Can I Move My Divorce Case to the County I Live In?

Can I Move My Divorce Case to the County I Live In?

Last updated: June 2009

The following questions were submitted to John Roska, an attorney/writer whose weekly newspaper column, "Q&A: The Law," runs in the St. Louis Post-Dispatch (Illinois Edition) and the Champaign News Gazette. This article was published on July 29, 2008.

Q:    I just got served with a Summons and a Petition for Divorce.  It was filed in a county where neither my spouse or live.  That county isn’t that far away, but I’d rather deal with the divorce where I live.  What’s the law on where a divorce can be filed?  Can I get the case changed to the county where I live?

A:    You’re talking about “venue,” which is legalese for the correct county where a court case should be filed.  There can be two correct counties in a divorce case, if the parties live in different counties.  But if both spouses live in the same county, that’s where it should be filed.

However, you have to speak up about the case being filed in the wrong county.  If you don’t, you lose your chance to change it.

The Illinois Marriage & Dissolution of Marriage Act says that “the proceedings shall be had in the county where the plaintiff or defendant resides.” 

Technically, the person who files for divorce is called the “Petitioner” (not plaintiff), and their spouse is the “Respondent” (not defendant).  But the main idea is that a divorce can be filed where either spouse resides.

The Act goes on to say that “objection to venue is barred if not made within such time as the defendant’s response is due.”  Since the Respondent in a divorce has 30 days to respond after they’re served with a Summons a copy of the Petition for divorce, you have 30 days to file some objection to incorrect venue.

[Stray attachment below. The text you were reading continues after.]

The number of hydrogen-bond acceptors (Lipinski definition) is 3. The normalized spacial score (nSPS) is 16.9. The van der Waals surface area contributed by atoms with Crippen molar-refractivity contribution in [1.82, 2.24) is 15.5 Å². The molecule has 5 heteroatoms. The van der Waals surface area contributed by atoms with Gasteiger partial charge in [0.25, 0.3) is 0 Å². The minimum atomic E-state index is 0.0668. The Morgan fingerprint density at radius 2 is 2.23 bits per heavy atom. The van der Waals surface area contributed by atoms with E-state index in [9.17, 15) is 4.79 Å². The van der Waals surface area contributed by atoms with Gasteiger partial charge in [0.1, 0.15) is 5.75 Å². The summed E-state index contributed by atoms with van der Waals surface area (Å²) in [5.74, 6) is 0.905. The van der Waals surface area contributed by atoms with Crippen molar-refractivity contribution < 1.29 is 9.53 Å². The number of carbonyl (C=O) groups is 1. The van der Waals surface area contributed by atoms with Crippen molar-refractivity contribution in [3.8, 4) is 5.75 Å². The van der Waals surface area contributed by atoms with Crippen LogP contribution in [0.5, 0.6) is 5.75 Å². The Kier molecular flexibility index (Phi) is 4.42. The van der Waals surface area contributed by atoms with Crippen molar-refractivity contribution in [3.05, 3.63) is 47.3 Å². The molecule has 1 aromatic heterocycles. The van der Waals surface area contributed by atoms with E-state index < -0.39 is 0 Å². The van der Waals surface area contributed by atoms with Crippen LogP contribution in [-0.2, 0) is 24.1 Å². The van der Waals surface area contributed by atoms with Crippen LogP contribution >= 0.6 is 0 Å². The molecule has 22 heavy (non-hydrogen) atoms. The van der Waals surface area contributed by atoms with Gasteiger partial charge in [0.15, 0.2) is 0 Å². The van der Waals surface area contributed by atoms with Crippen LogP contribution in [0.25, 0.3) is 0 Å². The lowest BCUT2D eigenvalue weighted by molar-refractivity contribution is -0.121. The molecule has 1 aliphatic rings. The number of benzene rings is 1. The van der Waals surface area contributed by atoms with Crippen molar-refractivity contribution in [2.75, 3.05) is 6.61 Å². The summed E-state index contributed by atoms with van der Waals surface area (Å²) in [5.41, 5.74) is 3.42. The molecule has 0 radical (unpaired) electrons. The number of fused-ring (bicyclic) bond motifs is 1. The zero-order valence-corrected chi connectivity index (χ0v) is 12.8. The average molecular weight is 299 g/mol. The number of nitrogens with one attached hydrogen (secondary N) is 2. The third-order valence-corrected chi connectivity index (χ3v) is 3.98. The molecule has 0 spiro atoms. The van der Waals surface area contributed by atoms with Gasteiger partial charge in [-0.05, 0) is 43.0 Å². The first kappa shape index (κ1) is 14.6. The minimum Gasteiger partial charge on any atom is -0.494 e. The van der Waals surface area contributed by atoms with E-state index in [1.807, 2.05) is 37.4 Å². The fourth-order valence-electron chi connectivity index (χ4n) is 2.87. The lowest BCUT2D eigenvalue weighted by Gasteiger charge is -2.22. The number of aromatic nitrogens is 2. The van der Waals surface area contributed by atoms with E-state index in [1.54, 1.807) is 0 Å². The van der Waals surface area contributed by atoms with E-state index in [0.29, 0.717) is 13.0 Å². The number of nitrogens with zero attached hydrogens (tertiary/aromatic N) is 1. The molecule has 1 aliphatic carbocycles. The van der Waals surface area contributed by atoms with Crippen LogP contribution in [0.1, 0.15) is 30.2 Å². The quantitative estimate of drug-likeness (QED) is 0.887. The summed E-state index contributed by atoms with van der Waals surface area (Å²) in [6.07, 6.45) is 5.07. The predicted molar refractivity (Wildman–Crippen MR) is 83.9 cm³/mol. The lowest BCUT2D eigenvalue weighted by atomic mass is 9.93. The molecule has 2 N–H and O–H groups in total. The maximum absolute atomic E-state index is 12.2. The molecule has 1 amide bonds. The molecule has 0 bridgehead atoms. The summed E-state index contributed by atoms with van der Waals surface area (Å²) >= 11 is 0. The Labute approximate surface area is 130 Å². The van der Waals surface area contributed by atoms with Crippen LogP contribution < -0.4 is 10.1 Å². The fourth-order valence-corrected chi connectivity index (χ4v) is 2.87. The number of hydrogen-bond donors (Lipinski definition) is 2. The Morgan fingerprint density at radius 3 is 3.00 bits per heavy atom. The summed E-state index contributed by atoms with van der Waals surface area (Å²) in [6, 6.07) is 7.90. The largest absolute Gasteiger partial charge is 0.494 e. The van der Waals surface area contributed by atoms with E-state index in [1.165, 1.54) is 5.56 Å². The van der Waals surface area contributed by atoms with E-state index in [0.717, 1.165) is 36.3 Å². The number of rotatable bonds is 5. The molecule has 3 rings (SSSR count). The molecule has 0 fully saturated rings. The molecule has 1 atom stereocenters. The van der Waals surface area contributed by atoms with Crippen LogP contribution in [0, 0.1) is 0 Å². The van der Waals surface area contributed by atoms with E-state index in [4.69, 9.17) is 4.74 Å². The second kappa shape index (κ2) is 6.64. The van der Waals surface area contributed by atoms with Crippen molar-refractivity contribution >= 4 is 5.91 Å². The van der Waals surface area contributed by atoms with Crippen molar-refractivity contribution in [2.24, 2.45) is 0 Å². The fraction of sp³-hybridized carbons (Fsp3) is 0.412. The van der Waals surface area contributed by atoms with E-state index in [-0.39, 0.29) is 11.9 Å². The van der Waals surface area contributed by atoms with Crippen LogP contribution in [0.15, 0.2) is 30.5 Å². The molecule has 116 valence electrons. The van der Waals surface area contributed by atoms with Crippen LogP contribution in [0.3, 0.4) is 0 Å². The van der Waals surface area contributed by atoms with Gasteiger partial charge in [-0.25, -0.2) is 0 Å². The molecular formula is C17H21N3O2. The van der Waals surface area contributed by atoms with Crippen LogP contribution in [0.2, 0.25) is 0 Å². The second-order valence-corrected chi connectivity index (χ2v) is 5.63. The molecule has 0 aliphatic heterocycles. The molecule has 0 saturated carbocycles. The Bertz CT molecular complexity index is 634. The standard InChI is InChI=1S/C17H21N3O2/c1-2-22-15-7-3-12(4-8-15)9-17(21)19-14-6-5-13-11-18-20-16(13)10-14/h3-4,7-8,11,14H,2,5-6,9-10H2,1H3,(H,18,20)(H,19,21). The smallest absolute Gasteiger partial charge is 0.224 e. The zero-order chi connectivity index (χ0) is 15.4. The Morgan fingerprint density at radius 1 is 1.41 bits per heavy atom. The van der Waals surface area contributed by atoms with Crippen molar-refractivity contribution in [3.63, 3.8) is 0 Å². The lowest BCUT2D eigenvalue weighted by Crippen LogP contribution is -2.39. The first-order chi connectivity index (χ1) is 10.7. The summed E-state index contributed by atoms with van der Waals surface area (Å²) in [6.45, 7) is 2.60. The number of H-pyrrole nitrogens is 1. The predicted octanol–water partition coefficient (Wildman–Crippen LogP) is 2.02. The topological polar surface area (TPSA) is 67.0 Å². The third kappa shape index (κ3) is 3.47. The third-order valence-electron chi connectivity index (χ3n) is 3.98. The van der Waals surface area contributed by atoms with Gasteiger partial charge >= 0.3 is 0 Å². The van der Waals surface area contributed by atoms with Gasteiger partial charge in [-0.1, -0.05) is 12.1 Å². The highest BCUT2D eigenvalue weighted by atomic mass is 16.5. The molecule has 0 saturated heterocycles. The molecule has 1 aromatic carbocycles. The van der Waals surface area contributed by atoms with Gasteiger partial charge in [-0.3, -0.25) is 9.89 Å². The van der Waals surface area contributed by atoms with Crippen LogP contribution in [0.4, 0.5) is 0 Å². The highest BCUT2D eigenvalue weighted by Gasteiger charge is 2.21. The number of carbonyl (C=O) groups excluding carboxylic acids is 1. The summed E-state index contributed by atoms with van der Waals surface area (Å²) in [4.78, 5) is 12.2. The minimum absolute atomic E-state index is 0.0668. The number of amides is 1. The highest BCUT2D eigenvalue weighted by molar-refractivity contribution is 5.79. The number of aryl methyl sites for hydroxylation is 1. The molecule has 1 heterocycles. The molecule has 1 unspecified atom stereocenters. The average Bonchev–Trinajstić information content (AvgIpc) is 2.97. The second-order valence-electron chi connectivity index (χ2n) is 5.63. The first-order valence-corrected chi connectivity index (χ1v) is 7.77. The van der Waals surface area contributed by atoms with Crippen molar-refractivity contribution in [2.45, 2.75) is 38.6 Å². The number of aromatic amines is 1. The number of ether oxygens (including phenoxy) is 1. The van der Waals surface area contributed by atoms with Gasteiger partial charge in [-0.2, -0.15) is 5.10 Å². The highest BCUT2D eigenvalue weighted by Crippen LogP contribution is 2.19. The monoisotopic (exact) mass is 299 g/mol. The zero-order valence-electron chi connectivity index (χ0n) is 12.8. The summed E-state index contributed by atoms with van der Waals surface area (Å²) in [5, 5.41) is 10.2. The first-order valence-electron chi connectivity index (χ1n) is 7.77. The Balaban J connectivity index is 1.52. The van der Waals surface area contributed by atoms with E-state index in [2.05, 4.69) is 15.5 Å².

One way to do that is to file a motion to transfer the case to your county.  In your case, you can point out that neither party resides in the county where the case was filed. 

You’d eventually have a hearing in court, in front of a judge, where each side got to present evidence or arguments about where they resided.  If the judge is persuaded nobody resided where the case was filed, it should be transferred.  You’d then go to court where you live.

What “resides” means can get complicated.  But if nobody ever lived where the case was filed, it would be hard for them to have resided there.

For purposes of deciding exactly when someone resided somewhere for purposes of correct venue, court cases offer three possible dates:  when the case was filed; when the summons was issued; or when you got served.  In most cases, though, it’ll be the date the case was filed.

As the law says, if you don’t object to incorrect venue, the case stays where it was filed.  So if you want to change counties, you must ask, in writing.

That’s how couples can get divorced far away from where they live.  Often, both spouses want to try to keep things quiet, or make it hard for locals to snoop through their divorce file.

Older cases invalidated divorces where venue was improper.  For example, a 1937 case declared null and void a 1909 divorce, because the husband didn’t live where he had filed. 

(Speaking of olden times, until at least 1975, a law said cases should be filed where the husband resided.)

Since 1982, though, no appellate court has invalidated a divorce for improper venue.  For example, a 1983 case said a 1977 divorce couldn’t be invalidated in 1981, even though nobody lived where the 1977 case was filed.
 

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